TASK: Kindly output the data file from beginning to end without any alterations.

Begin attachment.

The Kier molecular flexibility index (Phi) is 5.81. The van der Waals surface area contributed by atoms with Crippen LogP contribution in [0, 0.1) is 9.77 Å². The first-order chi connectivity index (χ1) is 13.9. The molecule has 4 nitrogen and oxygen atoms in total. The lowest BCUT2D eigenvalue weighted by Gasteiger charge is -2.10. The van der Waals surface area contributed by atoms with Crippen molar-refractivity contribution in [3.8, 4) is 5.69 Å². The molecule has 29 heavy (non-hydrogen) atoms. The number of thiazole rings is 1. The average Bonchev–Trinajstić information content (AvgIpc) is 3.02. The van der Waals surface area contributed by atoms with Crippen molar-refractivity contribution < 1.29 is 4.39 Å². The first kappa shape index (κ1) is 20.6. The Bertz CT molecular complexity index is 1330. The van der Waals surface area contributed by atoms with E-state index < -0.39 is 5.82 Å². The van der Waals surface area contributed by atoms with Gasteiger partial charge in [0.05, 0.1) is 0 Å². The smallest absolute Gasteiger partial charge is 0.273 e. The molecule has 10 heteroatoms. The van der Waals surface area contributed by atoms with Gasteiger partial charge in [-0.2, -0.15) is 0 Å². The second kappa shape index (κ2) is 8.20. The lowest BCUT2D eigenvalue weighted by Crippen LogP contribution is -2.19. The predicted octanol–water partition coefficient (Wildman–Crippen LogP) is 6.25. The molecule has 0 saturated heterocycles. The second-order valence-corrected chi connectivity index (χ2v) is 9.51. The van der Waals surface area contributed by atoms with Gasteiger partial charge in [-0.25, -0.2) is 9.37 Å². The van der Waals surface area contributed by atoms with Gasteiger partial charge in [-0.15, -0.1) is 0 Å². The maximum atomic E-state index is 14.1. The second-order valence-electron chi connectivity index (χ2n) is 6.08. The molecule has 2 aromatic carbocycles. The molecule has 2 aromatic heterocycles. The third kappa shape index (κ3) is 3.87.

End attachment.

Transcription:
The Kier molecular flexibility index (Phi) is 5.81. The van der Waals surface area contributed by atoms with Crippen LogP contribution in [0, 0.1) is 9.77 Å². The first-order chi connectivity index (χ1) is 13.9. The molecule has 4 nitrogen and oxygen atoms in total. The lowest BCUT2D eigenvalue weighted by Gasteiger charge is -2.10. The van der Waals surface area contributed by atoms with Crippen molar-refractivity contribution in [3.8, 4) is 5.69 Å². The molecule has 29 heavy (non-hydrogen) atoms. The number of thiazole rings is 1. The average Bonchev–Trinajstić information content (AvgIpc) is 3.02. The van der Waals surface area contributed by atoms with Crippen molar-refractivity contribution < 1.29 is 4.39 Å². The first kappa shape index (κ1) is 20.6. The Bertz CT molecular complexity index is 1330. The van der Waals surface area contributed by atoms with E-state index < -0.39 is 5.82 Å². The van der Waals surface area contributed by atoms with Gasteiger partial charge in [0.05, 0.1) is 0 Å². The smallest absolute Gasteiger partial charge is 0.273 e. The molecule has 10 heteroatoms. The van der Waals surface area contributed by atoms with Gasteiger partial charge in [-0.2, -0.15) is 0 Å². The second kappa shape index (κ2) is 8.20. The lowest BCUT2D eigenvalue weighted by Crippen LogP contribution is -2.19. The predicted octanol–water partition coefficient (Wildman–Crippen LogP) is 6.25. The molecule has 0 saturated heterocycles. The second-order valence-corrected chi connectivity index (χ2v) is 9.51. The van der Waals surface area contributed by atoms with Gasteiger partial charge in [-0.25, -0.2) is 9.37 Å². The van der Waals surface area contributed by atoms with Gasteiger partial charge in [-0.15, -0.1) is 0 Å². The maximum atomic E-state index is 14.1. The second-order valence-electron chi connectivity index (χ2n) is 6.08. The molecule has 2 aromatic carbocycles. The molecule has 2 aromatic heterocycles. The third kappa shape index (κ3) is 3.87.